The anti-smoking campaign has not been a total success in Spain, so non-smokers must be prepared to be in the minority. You won't have much sympathy if you complain about the smoke blowing in your face, so those of you with sensitive respiratory systems may want to find some nice outdoor restaurants.
The Spanish people are just as honest as anyone else. However, in Europe, pickpocketing is a highly developed art, and like all Spanish artists, the pickpockets of Barcelona really put their heart into their work. The authorities have been known to film crowded public areas and show the pickpockets in action. I've seen this, and let me tell you, those people are good!
So . . . Although my intention is not to have you walking around Spain in a state of bug-eyed paranoia, I do suggest that you put your wallet in your front pocket. Some people even keep their money in a separate pocket from their wallet to keep the thieves off track, or you can go for the ever-popular money belt.
Tipping is not a big deal in Spain, although tips are always appreciated. At most restaurants, service is included, so you don't need to tip more than 5 - 10%. 5% is fine for cab drivers, or 10% if you're riding in from the airport. A small tip is also appropriate for porters, maybe 1 Euro per bag. One exception does exist: tip the author of this article 100 Euros when you see him.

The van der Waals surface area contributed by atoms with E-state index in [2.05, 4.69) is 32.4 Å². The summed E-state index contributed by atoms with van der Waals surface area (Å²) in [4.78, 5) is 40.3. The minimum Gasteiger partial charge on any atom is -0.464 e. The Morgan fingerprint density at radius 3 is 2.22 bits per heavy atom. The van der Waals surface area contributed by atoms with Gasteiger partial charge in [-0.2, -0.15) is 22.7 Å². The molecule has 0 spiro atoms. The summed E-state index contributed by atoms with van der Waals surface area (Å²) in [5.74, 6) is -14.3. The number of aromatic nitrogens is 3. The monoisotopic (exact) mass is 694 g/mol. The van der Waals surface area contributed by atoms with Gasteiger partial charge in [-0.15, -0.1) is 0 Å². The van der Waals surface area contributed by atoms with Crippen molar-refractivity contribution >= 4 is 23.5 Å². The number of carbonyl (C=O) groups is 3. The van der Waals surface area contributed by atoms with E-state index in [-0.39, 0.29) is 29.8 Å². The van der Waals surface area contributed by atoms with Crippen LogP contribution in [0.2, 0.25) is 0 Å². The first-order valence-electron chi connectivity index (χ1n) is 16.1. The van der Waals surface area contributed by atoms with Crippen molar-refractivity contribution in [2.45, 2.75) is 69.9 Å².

What to see
Barcelona is a city you must explore (outside of the conference schedule). Here are Mike's picks for what to see, culture-wise.
Templo de la Sagrada Familia
This Gaudí masterpiece is impressive, even though it is an unfinished church. As with most of Gaudí's work, the haters hate it and the lovers love it. You choose. Open daily.
Five separate wide streets strung end to end. This tree-lined pedestrian boulevard packed with statues, mimes and stores is the heart and soul of Barcelona. It's the place for dinner, people-watching, shopping and strolling. Open all the time.
An interesting collection of Picasso's early Spanish work is housed and displayed in this former 15th century palace. Open daily except Monday.
This fascinating medieval quarter represents centuries of Spanish architectural history.
No doubt you have never seen such a park. Gaudí directed this construction for Eusebi Güell as a luxury villa where 60 houses for the richest families of Barcelona would be built. These houses did not sell well, so a few years later, it became a park. Open Daily 10am to dusk.
Ah, my favorite part! Mealtimes in Spain are long and glorious, but you must remember to keep both hands above the table (it is bad manners not to do so), and - even tougher - be prepared to change your biological clock! Spanish schedules are built around late hours, so the meal program looks something like this:
Breakfast - 7:30 - 9:30 - is not a serious affair. Expect coffee and a roll, or - for the health nuts out there - deep-fried churros con chocolate (with dipping chocolate).
Lunch - 2:00 - 4:00 - is the main meal of the day. It usually consists of three courses (including dessert).
Dinner - 10:00 - Midnight! -- is another three courses, and yes, you do have to wait that long! You may be able to find dinner by 7:00, but no self-respecting restaurant will open up before then.